Wednesday, August 29, 2007

Saving Time & Money: Uses for Stale Bread

As I was looking through the refrigerator tonight, I realized there was a full loaf of bread that isn't fresh-rather, it's actually quite dry. Since trans fat free, high fructose corn syrup free, whole wheat bread is anything but cheap, I started mentally compiling a list of ways to use stale bread, assuming it has not acquired off odors or flavors from being in the fridge or bread box too long. What are some of your favorite ways to use up bread?

Here are some of my favorite ways to use up bread without my meal suffering taste or quality:

Most meatloaf recipes call for either bread or a grain component, you can omit that in place of a few slices of stale bread. Nearly any meatloaf recipe can be modified to use 2 slices of bread per pound and a half of meat, in place of the bread crumbs or grains called for in the recipe. Or, try soaking a few slices of bread in water until soggy, bread blends well with ground meat. When the bread & meat are well blended, stir in an egg or two, 1/4 cup of milk, tomato sauce & your favorite seasonings.

As with meat loaf, homemade meatballs usually call for bread crumbs or water sodden bread. To turn stale bread into bread crumbs, broil for a few minutes until toasted, flip & broil on the opposite side. Crush & continue with recipe directions. Or if your recipe calls for bread soaked in water, stale bread works as well as fresh, just follow the directions for soaking the bread, and possibly add a tablespoon of extra water.

French Toast
Make your french toast as usual, only soaking in your egg/milk mixture slightly longer until bread is sodden.

Chicken Dinner Casserole and other recipes that call for soft or dry bread crumbs work well with stale bread as well. Try modifying any recipe that calls for dried stuffing mix by adding your favorite herb seasonings or a bit of powdered boullion in place of chicken or turkey flavoring.

Casserole Toppings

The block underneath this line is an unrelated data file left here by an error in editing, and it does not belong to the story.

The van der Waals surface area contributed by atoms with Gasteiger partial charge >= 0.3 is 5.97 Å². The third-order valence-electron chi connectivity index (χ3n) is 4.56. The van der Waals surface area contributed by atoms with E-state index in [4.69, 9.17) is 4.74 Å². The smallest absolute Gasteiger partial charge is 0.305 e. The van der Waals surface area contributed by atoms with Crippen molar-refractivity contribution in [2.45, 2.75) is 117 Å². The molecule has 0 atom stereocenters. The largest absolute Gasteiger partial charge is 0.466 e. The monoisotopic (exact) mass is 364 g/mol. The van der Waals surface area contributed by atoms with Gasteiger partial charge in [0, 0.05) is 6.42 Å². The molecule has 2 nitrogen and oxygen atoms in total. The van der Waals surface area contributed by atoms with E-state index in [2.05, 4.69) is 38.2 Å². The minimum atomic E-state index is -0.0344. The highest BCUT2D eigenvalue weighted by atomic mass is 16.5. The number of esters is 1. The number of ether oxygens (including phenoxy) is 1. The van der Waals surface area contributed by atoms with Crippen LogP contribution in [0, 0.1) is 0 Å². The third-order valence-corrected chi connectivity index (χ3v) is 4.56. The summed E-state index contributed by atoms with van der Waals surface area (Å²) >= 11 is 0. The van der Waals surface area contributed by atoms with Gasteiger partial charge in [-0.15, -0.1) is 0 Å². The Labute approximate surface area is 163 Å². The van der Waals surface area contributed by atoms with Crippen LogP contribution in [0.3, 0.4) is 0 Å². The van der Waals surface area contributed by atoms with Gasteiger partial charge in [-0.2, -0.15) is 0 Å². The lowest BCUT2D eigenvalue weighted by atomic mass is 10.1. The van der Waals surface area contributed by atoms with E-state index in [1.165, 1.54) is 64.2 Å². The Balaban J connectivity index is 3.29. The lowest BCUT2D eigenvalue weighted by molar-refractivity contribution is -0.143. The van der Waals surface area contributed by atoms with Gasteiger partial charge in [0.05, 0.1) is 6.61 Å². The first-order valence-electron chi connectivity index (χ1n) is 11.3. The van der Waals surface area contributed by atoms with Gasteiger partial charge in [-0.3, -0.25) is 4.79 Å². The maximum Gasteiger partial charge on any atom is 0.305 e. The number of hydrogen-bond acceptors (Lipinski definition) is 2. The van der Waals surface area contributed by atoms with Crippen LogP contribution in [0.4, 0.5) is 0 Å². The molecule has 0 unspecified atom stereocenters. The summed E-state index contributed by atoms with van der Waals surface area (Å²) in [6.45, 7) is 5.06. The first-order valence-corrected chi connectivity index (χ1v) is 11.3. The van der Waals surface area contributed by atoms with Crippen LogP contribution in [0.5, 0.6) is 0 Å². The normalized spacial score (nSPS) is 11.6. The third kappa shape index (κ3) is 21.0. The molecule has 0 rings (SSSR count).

Top your favorite casserole with bread crumbs. Simply toast stale bread under your broiler & crush, then spread evenly on top of your casserole. It adds a boost of whole grain, and saves you money as pre-made bread crumbs can be pricey. After you crush your bread crumbs, they can be stored in the freezer until you are ready to use them.

French Onion Soup or other recipes that call for toasted bread can be easily made with stale bread. Just toast your bread in the toaster and follow the recipes.

Of course, if all else fails and the bread is stale beyond use, it may be time to plan a date with your kids to the marina or lake where they can feed the ducks. Bring your camera and enjoy the time with your children. It will be worth the money "wasted" on bread not used up.


MommyK said...

Homemade croutons. Or if it;s really dry, put it in a ziploc bag and pulverize it with a rolling pin to make breadcrumbs. Store them in the freezer to make them last longer (the refirgerator will just dry them out more).

My Ice Cream Diary said...

I always put the heels if my bread out on a plate to dry. When good and hard I do what what mommyk says or I crush them in my food processor. I like to seaon the crumbs with garlic salt, basil (dried), parsley (dried), parmesean cheese, and pepper then use to coat chicken.

I also use the bread crumbs for making falafel (Mmmmmmm).